Reckoning with addiction: COMPASS leads to help

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By John Inscore Essick

Port Royal Baptist Church

If you drop by the COMPASS offices at 125 Park Road in New Castle during business hours, you will be greeted by friendly faces and welcoming smiles.  

When I visited Joan Miles and Stephanie Sharp Cravens on a sunny August afternoon recently, their offices were bathed in the kind of natural light that invites conversation and sharing.  

Hanging in the window behind Miles’ desk is a fabric square with an image of a compass, a fitting window shade for an office devoted to assisting others in their efforts to locate support groups, counseling, detox, and outpatient and inpatient services for substance abuse and addiction.

The COMPASS program, which began a little over a year ago amidst escalating jail costs and recidivism rates associated with drug use, is the brainchild of Judge Diana Wheeler of Kentucky’s 12th district court.  

The funding for Miles and Cravens’ work to connect people with help comes from Tri-County Community Action Agency and the fiscal courts of Henry, Oldham, and Trimble counties.  COMPASS serves the residents of all three counties, and many clients are from Henry County or face criminal drug charges in Henry County.

The COMPASS program exists to provide guidance, direction and resources for those who want help dealing with substance abuse and addiction.  

COMPASS does not provide treatment or counseling for substance abuse or addiction, but Miles and Cravens do coordinate with law enforcement, judges, treatment centers, recovery programs and community organizations.  

They connect COMPASS clients with available support services, treatment options and recovery possibilities.  They are constantly updating a growing database of regional addiction-related resources.  

Additionally, COMPASS is looking to develop and train a network of local volunteers and organize future educational programs throughout the tri-county area.

Miles and Cravens manage all this while juggling other responsibilities in addition to the COMPASS program.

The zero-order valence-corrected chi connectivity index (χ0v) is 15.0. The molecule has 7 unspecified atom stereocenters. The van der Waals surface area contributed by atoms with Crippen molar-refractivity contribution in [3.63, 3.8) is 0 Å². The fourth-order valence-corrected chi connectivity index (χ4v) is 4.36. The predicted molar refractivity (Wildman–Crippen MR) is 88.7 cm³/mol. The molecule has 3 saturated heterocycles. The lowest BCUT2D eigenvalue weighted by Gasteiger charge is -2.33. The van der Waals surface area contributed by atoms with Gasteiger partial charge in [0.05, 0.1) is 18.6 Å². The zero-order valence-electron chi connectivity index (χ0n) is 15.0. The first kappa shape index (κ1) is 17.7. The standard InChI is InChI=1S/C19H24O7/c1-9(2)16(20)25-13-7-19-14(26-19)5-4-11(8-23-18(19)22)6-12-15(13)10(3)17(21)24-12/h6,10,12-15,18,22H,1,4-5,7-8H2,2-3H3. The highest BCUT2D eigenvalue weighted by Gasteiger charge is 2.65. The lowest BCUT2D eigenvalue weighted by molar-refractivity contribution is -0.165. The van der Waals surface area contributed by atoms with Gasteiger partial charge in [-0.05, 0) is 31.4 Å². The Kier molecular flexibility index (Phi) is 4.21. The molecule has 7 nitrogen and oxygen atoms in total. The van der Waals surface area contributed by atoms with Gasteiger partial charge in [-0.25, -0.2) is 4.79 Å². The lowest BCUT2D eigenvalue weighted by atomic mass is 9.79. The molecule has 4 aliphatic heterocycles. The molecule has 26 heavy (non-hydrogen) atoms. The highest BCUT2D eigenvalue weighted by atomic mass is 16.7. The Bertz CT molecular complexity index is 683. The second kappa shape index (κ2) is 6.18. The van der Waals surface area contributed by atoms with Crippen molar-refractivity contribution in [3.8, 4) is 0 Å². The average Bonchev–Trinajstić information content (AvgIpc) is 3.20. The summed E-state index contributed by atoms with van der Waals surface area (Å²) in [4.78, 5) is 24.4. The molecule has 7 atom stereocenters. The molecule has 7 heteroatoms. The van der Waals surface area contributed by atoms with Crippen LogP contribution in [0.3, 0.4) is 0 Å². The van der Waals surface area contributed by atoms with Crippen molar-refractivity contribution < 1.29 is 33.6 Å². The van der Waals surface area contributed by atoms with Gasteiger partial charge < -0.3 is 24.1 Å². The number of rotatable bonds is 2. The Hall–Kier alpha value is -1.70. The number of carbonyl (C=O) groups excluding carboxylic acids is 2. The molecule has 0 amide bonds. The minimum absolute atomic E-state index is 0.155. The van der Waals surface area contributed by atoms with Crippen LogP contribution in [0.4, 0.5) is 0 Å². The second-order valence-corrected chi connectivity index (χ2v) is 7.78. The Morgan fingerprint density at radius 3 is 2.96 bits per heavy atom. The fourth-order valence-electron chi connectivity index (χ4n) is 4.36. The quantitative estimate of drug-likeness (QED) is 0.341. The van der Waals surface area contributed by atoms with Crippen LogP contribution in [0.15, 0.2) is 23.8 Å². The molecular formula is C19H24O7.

“Stephanie and I both just work part time in the COMPASS program,” Miles said, which means there is “basically, one full-time person” running the program and carrying out all the necessary duties.  The job is supposed to take 37.5 hours per week, but Cravens says that COMPASS work alone could fill 80 hours per week.

Even with the help of COMPASS, barriers to adequate help remain.  

When I asked about the most common barriers to getting into treatment, the conversation immediately turned to insurance and transportation.  

“Insurance is a big one,” Miles said, noting that their clients really “need someone to walk ‘em through” the insurance process.  Miles and Cravens can offer some assistance, but navigating the tangled web of insurance and/or Medicaid coverage for treatment and recovery options has only gotten more complicated since last year’s dismantling of Kynect, the state’s health exchange.

Insurance is a barrier, but the lack of adequate transportation stands out as the biggest hurdle to getting Henry Countians into treatment.   

COMPASS simply doesn’t have the “staff or funding,” Miles says, to help clients make it to all their meetings, appointments or court dates.  

On one occasion, they found an open bed for a client at a residential recovery program in Louisville, but the spot was given to someone else before the client could make it all the way to Louisville from Henry County.  

Too few beds and too little transportation.

Barriers notwithstanding, COMPASS is making a difference.  

The COMPASS resource list and network is growing, which means that, through Miles and Cravens, Henry Countians have greater access to the help we need.  

For the last year or so, as many as six people per day seek out Miles and Cravens for guidance, support, and resources for overcoming substance abuse.  

They make contact with many clients through the court system, but other clients simply call them on the phone or walk into their office.  

They are still working with their very first client, a testimony both to their patience and just how stubborn the disease of addiction can be.

COMPASS is a program that helps people like you and me every day.  COMPASS services are free to all residents, whatever the circumstance.  

“There is no dumb question,” they insist, without a hint of judgment or stigma.  

COMPASS is at its core two people ready and willing to help you or someone you love find help.  

If you or someone you know is struggling with substance abuse or addiction, go see that compass window shade for yourself.  

When you do, you’ll find the friendly faces of Joan Miles and Stephanie Sharp Cravens, who have been working for more than year to build relationships with people and programs who can be called upon in your time of need.  

And that, neighbors, is a sign of a community working in the right direction.

To contact COMPASS, call  (502) 845-7808, write 1625 Park Road, New Castle or e-mail joan@tricountycaaky.org or stephanie@tricountycaaky.org.


Rev. Dr. John Inscore Essick is co-pastor of Port Royal Baptist Church and Associate Professor of Church History at Baptist Seminary of Kentucky in Georgetown. 

Feedback is welcomed by e-mailing hopeinhenry@gmail.com.